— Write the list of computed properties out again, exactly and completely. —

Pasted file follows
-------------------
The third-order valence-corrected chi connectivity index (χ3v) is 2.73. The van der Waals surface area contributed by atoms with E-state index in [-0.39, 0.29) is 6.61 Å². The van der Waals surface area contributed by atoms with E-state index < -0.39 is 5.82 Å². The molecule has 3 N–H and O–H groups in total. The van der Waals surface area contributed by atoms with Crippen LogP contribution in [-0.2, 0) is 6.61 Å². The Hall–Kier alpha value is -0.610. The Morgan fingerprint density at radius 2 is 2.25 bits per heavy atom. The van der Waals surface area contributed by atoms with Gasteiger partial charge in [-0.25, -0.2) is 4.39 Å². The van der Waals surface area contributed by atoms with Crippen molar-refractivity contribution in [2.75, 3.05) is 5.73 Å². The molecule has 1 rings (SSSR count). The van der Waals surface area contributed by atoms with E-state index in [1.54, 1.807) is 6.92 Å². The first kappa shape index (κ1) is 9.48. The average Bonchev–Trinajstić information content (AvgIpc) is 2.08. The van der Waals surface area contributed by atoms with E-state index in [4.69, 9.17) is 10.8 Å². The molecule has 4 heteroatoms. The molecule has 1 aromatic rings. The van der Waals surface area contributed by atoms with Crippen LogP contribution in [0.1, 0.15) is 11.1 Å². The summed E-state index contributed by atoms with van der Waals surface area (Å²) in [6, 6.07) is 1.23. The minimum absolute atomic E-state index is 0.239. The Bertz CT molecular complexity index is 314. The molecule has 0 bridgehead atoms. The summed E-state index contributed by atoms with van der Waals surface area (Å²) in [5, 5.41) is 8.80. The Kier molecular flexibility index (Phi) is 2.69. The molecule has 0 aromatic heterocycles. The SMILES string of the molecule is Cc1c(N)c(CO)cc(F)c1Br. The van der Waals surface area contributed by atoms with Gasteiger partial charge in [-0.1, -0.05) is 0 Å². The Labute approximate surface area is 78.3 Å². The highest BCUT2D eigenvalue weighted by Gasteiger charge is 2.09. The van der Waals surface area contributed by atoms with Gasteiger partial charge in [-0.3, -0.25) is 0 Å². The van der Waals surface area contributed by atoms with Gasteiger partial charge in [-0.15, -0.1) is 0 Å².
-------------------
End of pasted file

The third-order valence-corrected chi connectivity index (χ3v) is 2.73. The van der Waals surface area contributed by atoms with E-state index in [-0.39, 0.29) is 6.61 Å². The van der Waals surface area contributed by atoms with E-state index < -0.39 is 5.82 Å². The molecule has 3 N–H and O–H groups in total. The van der Waals surface area contributed by atoms with Crippen LogP contribution in [-0.2, 0) is 6.61 Å². The Hall–Kier alpha value is -0.610. The Morgan fingerprint density at radius 2 is 2.25 bits per heavy atom. The van der Waals surface area contributed by atoms with Gasteiger partial charge in [-0.25, -0.2) is 4.39 Å². The van der Waals surface area contributed by atoms with Crippen molar-refractivity contribution in [2.75, 3.05) is 5.73 Å². The molecule has 1 rings (SSSR count). The van der Waals surface area contributed by atoms with E-state index in [1.54, 1.807) is 6.92 Å². The first kappa shape index (κ1) is 9.48. The average Bonchev–Trinajstić information content (AvgIpc) is 2.08. The van der Waals surface area contributed by atoms with E-state index in [4.69, 9.17) is 10.8 Å². The molecule has 4 heteroatoms. The molecule has 1 aromatic rings. The van der Waals surface area contributed by atoms with Crippen LogP contribution in [0.1, 0.15) is 11.1 Å². The summed E-state index contributed by atoms with van der Waals surface area (Å²) in [6, 6.07) is 1.23. The minimum absolute atomic E-state index is 0.239. The Bertz CT molecular complexity index is 314. The molecule has 0 bridgehead atoms. The summed E-state index contributed by atoms with van der Waals surface area (Å²) in [5, 5.41) is 8.80. The Kier molecular flexibility index (Phi) is 2.69. The molecule has 0 aromatic heterocycles. The SMILES string of the molecule is Cc1c(N)c(CO)cc(F)c1Br. The van der Waals surface area contributed by atoms with Gasteiger partial charge in [-0.1, -0.05) is 0 Å². The Labute approximate surface area is 78.3 Å². The highest BCUT2D eigenvalue weighted by Gasteiger charge is 2.09. The van der Waals surface area contributed by atoms with Gasteiger partial charge in [-0.3, -0.25) is 0 Å². The van der Waals surface area contributed by atoms with Gasteiger partial charge in [-0.15, -0.1) is 0 Å².